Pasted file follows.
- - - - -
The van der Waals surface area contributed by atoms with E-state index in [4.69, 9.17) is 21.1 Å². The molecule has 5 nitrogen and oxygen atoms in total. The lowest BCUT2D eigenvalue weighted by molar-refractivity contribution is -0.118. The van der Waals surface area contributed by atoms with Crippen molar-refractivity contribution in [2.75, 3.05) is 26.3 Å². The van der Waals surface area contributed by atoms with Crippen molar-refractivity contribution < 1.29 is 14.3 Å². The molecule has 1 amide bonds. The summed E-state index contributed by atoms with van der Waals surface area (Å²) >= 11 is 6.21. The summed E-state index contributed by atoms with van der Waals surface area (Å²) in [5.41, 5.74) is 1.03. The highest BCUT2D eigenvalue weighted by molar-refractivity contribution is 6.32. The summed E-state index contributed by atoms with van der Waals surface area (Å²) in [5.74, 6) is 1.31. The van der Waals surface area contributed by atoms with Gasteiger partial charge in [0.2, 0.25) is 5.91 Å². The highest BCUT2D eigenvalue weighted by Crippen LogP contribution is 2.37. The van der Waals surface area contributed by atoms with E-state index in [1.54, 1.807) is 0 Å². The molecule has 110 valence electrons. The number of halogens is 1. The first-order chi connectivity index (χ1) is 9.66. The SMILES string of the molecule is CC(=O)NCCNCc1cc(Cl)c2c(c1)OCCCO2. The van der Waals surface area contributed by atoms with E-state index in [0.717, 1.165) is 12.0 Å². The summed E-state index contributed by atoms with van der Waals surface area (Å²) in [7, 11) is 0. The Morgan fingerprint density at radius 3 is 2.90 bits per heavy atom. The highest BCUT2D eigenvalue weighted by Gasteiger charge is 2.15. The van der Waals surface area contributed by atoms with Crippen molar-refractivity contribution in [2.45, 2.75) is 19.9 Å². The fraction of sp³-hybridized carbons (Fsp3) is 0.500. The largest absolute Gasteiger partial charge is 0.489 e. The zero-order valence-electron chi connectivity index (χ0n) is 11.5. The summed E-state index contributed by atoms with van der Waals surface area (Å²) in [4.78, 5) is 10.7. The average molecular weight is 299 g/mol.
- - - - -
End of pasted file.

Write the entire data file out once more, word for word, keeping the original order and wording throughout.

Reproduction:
The van der Waals surface area contributed by atoms with E-state index in [4.69, 9.17) is 21.1 Å². The molecule has 5 nitrogen and oxygen atoms in total. The lowest BCUT2D eigenvalue weighted by molar-refractivity contribution is -0.118. The van der Waals surface area contributed by atoms with Crippen molar-refractivity contribution in [2.75, 3.05) is 26.3 Å². The van der Waals surface area contributed by atoms with Crippen molar-refractivity contribution < 1.29 is 14.3 Å². The molecule has 1 amide bonds. The summed E-state index contributed by atoms with van der Waals surface area (Å²) >= 11 is 6.21. The summed E-state index contributed by atoms with van der Waals surface area (Å²) in [5.41, 5.74) is 1.03. The highest BCUT2D eigenvalue weighted by molar-refractivity contribution is 6.32. The summed E-state index contributed by atoms with van der Waals surface area (Å²) in [5.74, 6) is 1.31. The van der Waals surface area contributed by atoms with Gasteiger partial charge in [0.2, 0.25) is 5.91 Å². The highest BCUT2D eigenvalue weighted by Crippen LogP contribution is 2.37. The van der Waals surface area contributed by atoms with E-state index in [1.54, 1.807) is 0 Å². The molecule has 110 valence electrons. The number of halogens is 1. The first-order chi connectivity index (χ1) is 9.66. The SMILES string of the molecule is CC(=O)NCCNCc1cc(Cl)c2c(c1)OCCCO2. The van der Waals surface area contributed by atoms with E-state index in [0.717, 1.165) is 12.0 Å². The summed E-state index contributed by atoms with van der Waals surface area (Å²) in [7, 11) is 0. The Morgan fingerprint density at radius 3 is 2.90 bits per heavy atom. The highest BCUT2D eigenvalue weighted by Gasteiger charge is 2.15. The van der Waals surface area contributed by atoms with Crippen molar-refractivity contribution in [2.45, 2.75) is 19.9 Å². The fraction of sp³-hybridized carbons (Fsp3) is 0.500. The largest absolute Gasteiger partial charge is 0.489 e. The zero-order valence-electron chi connectivity index (χ0n) is 11.5. The summed E-state index contributed by atoms with van der Waals surface area (Å²) in [4.78, 5) is 10.7. The average molecular weight is 299 g/mol.